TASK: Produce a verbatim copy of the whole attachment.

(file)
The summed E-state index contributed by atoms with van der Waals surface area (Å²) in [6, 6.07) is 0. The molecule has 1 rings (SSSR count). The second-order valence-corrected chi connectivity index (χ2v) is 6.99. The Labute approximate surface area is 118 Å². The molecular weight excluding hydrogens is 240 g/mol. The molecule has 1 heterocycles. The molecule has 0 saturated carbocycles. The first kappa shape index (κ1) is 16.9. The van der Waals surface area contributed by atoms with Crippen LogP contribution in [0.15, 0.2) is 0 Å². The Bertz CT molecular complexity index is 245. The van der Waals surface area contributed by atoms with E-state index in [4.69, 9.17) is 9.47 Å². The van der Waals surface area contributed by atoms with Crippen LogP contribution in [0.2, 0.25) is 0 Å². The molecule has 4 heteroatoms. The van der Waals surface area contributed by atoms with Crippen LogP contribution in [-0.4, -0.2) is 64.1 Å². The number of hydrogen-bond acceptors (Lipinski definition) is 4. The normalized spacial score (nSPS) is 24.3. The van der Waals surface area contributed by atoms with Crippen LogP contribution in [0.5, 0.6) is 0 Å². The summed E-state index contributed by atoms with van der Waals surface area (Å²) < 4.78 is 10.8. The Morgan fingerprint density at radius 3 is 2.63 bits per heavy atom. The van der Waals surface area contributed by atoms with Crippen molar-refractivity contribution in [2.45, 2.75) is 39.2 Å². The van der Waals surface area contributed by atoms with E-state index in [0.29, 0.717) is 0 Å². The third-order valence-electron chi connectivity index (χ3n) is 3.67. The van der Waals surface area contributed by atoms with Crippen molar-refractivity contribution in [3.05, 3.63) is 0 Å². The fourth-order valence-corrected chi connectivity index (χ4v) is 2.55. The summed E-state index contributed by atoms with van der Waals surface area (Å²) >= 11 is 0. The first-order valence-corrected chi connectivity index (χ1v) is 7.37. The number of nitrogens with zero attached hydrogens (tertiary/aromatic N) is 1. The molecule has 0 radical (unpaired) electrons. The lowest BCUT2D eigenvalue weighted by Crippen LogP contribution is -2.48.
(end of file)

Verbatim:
The summed E-state index contributed by atoms with van der Waals surface area (Å²) in [6, 6.07) is 0. The molecule has 1 rings (SSSR count). The second-order valence-corrected chi connectivity index (χ2v) is 6.99. The Labute approximate surface area is 118 Å². The molecular weight excluding hydrogens is 240 g/mol. The molecule has 1 heterocycles. The molecule has 0 saturated carbocycles. The first kappa shape index (κ1) is 16.9. The van der Waals surface area contributed by atoms with Crippen LogP contribution in [0.15, 0.2) is 0 Å². The Bertz CT molecular complexity index is 245. The van der Waals surface area contributed by atoms with E-state index in [4.69, 9.17) is 9.47 Å². The van der Waals surface area contributed by atoms with Crippen LogP contribution in [0.2, 0.25) is 0 Å². The molecule has 4 heteroatoms. The van der Waals surface area contributed by atoms with Crippen LogP contribution in [-0.4, -0.2) is 64.1 Å². The number of hydrogen-bond acceptors (Lipinski definition) is 4. The normalized spacial score (nSPS) is 24.3. The van der Waals surface area contributed by atoms with Crippen LogP contribution in [0.5, 0.6) is 0 Å². The summed E-state index contributed by atoms with van der Waals surface area (Å²) < 4.78 is 10.8. The Morgan fingerprint density at radius 3 is 2.63 bits per heavy atom. The van der Waals surface area contributed by atoms with Crippen molar-refractivity contribution in [2.45, 2.75) is 39.2 Å². The van der Waals surface area contributed by atoms with E-state index in [0.29, 0.717) is 0 Å². The third-order valence-electron chi connectivity index (χ3n) is 3.67. The van der Waals surface area contributed by atoms with Crippen molar-refractivity contribution in [3.05, 3.63) is 0 Å². The fourth-order valence-corrected chi connectivity index (χ4v) is 2.55. The summed E-state index contributed by atoms with van der Waals surface area (Å²) >= 11 is 0. The first-order valence-corrected chi connectivity index (χ1v) is 7.37. The number of nitrogens with zero attached hydrogens (tertiary/aromatic N) is 1. The molecule has 0 radical (unpaired) electrons. The lowest BCUT2D eigenvalue weighted by Crippen LogP contribution is -2.48.